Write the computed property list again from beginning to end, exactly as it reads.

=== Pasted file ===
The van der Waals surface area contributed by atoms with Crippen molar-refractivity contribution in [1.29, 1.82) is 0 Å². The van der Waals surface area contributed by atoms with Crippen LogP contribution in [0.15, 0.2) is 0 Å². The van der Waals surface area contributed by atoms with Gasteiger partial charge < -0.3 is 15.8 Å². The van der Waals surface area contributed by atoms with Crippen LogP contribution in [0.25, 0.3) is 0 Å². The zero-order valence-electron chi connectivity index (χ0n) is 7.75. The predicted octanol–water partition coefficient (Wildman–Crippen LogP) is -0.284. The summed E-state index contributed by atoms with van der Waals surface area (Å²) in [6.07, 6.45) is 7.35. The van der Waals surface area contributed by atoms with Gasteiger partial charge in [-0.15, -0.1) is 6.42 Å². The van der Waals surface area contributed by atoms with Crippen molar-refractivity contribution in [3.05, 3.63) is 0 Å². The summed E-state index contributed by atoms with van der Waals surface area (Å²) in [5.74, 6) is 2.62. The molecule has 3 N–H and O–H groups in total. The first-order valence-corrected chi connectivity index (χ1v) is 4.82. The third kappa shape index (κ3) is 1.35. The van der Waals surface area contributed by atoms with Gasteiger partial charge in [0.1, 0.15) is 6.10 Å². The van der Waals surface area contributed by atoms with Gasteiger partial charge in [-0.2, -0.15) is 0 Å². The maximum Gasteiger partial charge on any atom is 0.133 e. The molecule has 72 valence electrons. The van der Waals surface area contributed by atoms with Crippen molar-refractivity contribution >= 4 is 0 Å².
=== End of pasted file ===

The van der Waals surface area contributed by atoms with Crippen molar-refractivity contribution in [1.29, 1.82) is 0 Å². The van der Waals surface area contributed by atoms with Crippen LogP contribution in [0.15, 0.2) is 0 Å². The van der Waals surface area contributed by atoms with Gasteiger partial charge < -0.3 is 15.8 Å². The van der Waals surface area contributed by atoms with Crippen LogP contribution in [0.25, 0.3) is 0 Å². The zero-order valence-electron chi connectivity index (χ0n) is 7.75. The predicted octanol–water partition coefficient (Wildman–Crippen LogP) is -0.284. The summed E-state index contributed by atoms with van der Waals surface area (Å²) in [6.07, 6.45) is 7.35. The van der Waals surface area contributed by atoms with Gasteiger partial charge in [-0.15, -0.1) is 6.42 Å². The van der Waals surface area contributed by atoms with Crippen molar-refractivity contribution in [3.05, 3.63) is 0 Å². The summed E-state index contributed by atoms with van der Waals surface area (Å²) in [5.74, 6) is 2.62. The molecule has 3 N–H and O–H groups in total. The first-order valence-corrected chi connectivity index (χ1v) is 4.82. The third kappa shape index (κ3) is 1.35. The van der Waals surface area contributed by atoms with Gasteiger partial charge in [0.1, 0.15) is 6.10 Å². The van der Waals surface area contributed by atoms with Gasteiger partial charge in [-0.2, -0.15) is 0 Å². The maximum Gasteiger partial charge on any atom is 0.133 e. The molecule has 72 valence electrons. The van der Waals surface area contributed by atoms with Crippen molar-refractivity contribution >= 4 is 0 Å².